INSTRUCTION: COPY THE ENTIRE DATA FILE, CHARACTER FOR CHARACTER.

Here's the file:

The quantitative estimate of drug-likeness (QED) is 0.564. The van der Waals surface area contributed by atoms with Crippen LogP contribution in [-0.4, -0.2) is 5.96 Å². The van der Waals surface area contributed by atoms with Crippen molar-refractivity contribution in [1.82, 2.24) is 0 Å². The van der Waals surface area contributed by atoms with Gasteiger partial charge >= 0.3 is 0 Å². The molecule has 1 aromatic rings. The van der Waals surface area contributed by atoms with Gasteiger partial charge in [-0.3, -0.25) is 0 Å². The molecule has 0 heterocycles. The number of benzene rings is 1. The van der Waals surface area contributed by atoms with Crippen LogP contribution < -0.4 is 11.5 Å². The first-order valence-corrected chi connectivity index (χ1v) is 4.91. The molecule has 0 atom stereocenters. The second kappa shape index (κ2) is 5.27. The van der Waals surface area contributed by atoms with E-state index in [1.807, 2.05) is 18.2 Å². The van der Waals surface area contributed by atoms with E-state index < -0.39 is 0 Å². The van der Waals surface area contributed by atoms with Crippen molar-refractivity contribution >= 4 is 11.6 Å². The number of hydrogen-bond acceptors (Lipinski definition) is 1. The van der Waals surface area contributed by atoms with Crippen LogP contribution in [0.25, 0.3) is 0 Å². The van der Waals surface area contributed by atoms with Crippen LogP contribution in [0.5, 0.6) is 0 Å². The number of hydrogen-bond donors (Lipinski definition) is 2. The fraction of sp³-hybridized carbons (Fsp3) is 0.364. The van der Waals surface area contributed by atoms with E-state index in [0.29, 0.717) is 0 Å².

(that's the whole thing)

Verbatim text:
The quantitative estimate of drug-likeness (QED) is 0.564. The van der Waals surface area contributed by atoms with Crippen LogP contribution in [-0.4, -0.2) is 5.96 Å². The van der Waals surface area contributed by atoms with Crippen molar-refractivity contribution in [1.82, 2.24) is 0 Å². The van der Waals surface area contributed by atoms with Gasteiger partial charge >= 0.3 is 0 Å². The molecule has 1 aromatic rings. The van der Waals surface area contributed by atoms with Gasteiger partial charge in [-0.3, -0.25) is 0 Å². The molecule has 0 heterocycles. The number of benzene rings is 1. The van der Waals surface area contributed by atoms with Crippen LogP contribution < -0.4 is 11.5 Å². The first-order valence-corrected chi connectivity index (χ1v) is 4.91. The molecule has 0 atom stereocenters. The second kappa shape index (κ2) is 5.27. The van der Waals surface area contributed by atoms with E-state index in [1.807, 2.05) is 18.2 Å². The van der Waals surface area contributed by atoms with E-state index < -0.39 is 0 Å². The van der Waals surface area contributed by atoms with Crippen molar-refractivity contribution >= 4 is 11.6 Å². The number of hydrogen-bond acceptors (Lipinski definition) is 1. The van der Waals surface area contributed by atoms with Crippen LogP contribution in [0.25, 0.3) is 0 Å². The van der Waals surface area contributed by atoms with Crippen LogP contribution in [0.5, 0.6) is 0 Å². The number of hydrogen-bond donors (Lipinski definition) is 2. The fraction of sp³-hybridized carbons (Fsp3) is 0.364. The van der Waals surface area contributed by atoms with E-state index in [0.29, 0.717) is 0 Å².